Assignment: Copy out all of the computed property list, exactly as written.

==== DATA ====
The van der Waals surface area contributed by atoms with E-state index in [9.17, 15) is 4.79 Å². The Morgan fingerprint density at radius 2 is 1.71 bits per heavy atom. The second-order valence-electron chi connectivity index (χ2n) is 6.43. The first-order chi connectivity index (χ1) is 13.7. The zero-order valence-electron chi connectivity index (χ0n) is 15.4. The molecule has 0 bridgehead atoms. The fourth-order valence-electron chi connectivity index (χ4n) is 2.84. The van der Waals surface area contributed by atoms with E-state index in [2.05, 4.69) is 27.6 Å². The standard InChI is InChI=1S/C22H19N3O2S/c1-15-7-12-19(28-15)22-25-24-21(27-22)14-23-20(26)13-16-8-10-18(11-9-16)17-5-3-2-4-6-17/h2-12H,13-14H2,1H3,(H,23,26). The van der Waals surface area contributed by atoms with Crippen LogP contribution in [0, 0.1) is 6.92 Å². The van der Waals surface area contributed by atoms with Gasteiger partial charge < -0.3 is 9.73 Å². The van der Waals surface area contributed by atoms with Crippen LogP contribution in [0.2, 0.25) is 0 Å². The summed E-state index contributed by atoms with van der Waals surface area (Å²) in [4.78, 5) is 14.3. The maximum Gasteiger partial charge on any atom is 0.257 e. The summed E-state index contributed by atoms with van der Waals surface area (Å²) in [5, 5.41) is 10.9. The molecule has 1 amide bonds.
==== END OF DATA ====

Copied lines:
The van der Waals surface area contributed by atoms with E-state index in [9.17, 15) is 4.79 Å². The Morgan fingerprint density at radius 2 is 1.71 bits per heavy atom. The second-order valence-electron chi connectivity index (χ2n) is 6.43. The first-order chi connectivity index (χ1) is 13.7. The zero-order valence-electron chi connectivity index (χ0n) is 15.4. The molecule has 0 bridgehead atoms. The fourth-order valence-electron chi connectivity index (χ4n) is 2.84. The van der Waals surface area contributed by atoms with E-state index in [2.05, 4.69) is 27.6 Å². The standard InChI is InChI=1S/C22H19N3O2S/c1-15-7-12-19(28-15)22-25-24-21(27-22)14-23-20(26)13-16-8-10-18(11-9-16)17-5-3-2-4-6-17/h2-12H,13-14H2,1H3,(H,23,26). The van der Waals surface area contributed by atoms with Crippen LogP contribution in [0, 0.1) is 6.92 Å². The van der Waals surface area contributed by atoms with Gasteiger partial charge < -0.3 is 9.73 Å². The van der Waals surface area contributed by atoms with Crippen LogP contribution in [0.2, 0.25) is 0 Å². The summed E-state index contributed by atoms with van der Waals surface area (Å²) in [4.78, 5) is 14.3. The maximum Gasteiger partial charge on any atom is 0.257 e. The summed E-state index contributed by atoms with van der Waals surface area (Å²) in [5, 5.41) is 10.9. The molecule has 1 amide bonds.